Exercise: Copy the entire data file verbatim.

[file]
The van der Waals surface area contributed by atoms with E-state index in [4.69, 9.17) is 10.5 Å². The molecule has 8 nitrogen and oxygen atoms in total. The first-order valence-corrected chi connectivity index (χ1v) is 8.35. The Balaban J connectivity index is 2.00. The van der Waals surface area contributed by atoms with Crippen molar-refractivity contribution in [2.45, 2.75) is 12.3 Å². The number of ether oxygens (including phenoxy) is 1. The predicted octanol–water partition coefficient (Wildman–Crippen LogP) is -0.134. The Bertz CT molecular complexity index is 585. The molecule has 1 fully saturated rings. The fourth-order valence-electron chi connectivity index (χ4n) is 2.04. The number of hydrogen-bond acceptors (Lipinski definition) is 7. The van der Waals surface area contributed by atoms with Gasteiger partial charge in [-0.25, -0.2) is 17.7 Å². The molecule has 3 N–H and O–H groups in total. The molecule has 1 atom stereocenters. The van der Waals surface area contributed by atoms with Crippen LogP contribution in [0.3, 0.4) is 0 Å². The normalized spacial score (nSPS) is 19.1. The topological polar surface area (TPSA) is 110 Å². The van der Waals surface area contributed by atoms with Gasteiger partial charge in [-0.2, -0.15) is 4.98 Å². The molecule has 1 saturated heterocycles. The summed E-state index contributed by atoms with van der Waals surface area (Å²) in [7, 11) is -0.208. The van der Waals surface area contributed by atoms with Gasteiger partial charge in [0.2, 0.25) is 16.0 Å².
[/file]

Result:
The van der Waals surface area contributed by atoms with E-state index in [4.69, 9.17) is 10.5 Å². The molecule has 8 nitrogen and oxygen atoms in total. The first-order valence-corrected chi connectivity index (χ1v) is 8.35. The Balaban J connectivity index is 2.00. The van der Waals surface area contributed by atoms with Crippen molar-refractivity contribution in [2.45, 2.75) is 12.3 Å². The number of ether oxygens (including phenoxy) is 1. The predicted octanol–water partition coefficient (Wildman–Crippen LogP) is -0.134. The Bertz CT molecular complexity index is 585. The molecule has 1 fully saturated rings. The fourth-order valence-electron chi connectivity index (χ4n) is 2.04. The number of hydrogen-bond acceptors (Lipinski definition) is 7. The van der Waals surface area contributed by atoms with Gasteiger partial charge in [-0.25, -0.2) is 17.7 Å². The molecule has 3 N–H and O–H groups in total. The molecule has 1 atom stereocenters. The van der Waals surface area contributed by atoms with Crippen LogP contribution in [0.3, 0.4) is 0 Å². The normalized spacial score (nSPS) is 19.1. The topological polar surface area (TPSA) is 110 Å². The van der Waals surface area contributed by atoms with Gasteiger partial charge in [-0.2, -0.15) is 4.98 Å². The molecule has 1 saturated heterocycles. The summed E-state index contributed by atoms with van der Waals surface area (Å²) in [7, 11) is -0.208. The van der Waals surface area contributed by atoms with Gasteiger partial charge in [0.2, 0.25) is 16.0 Å².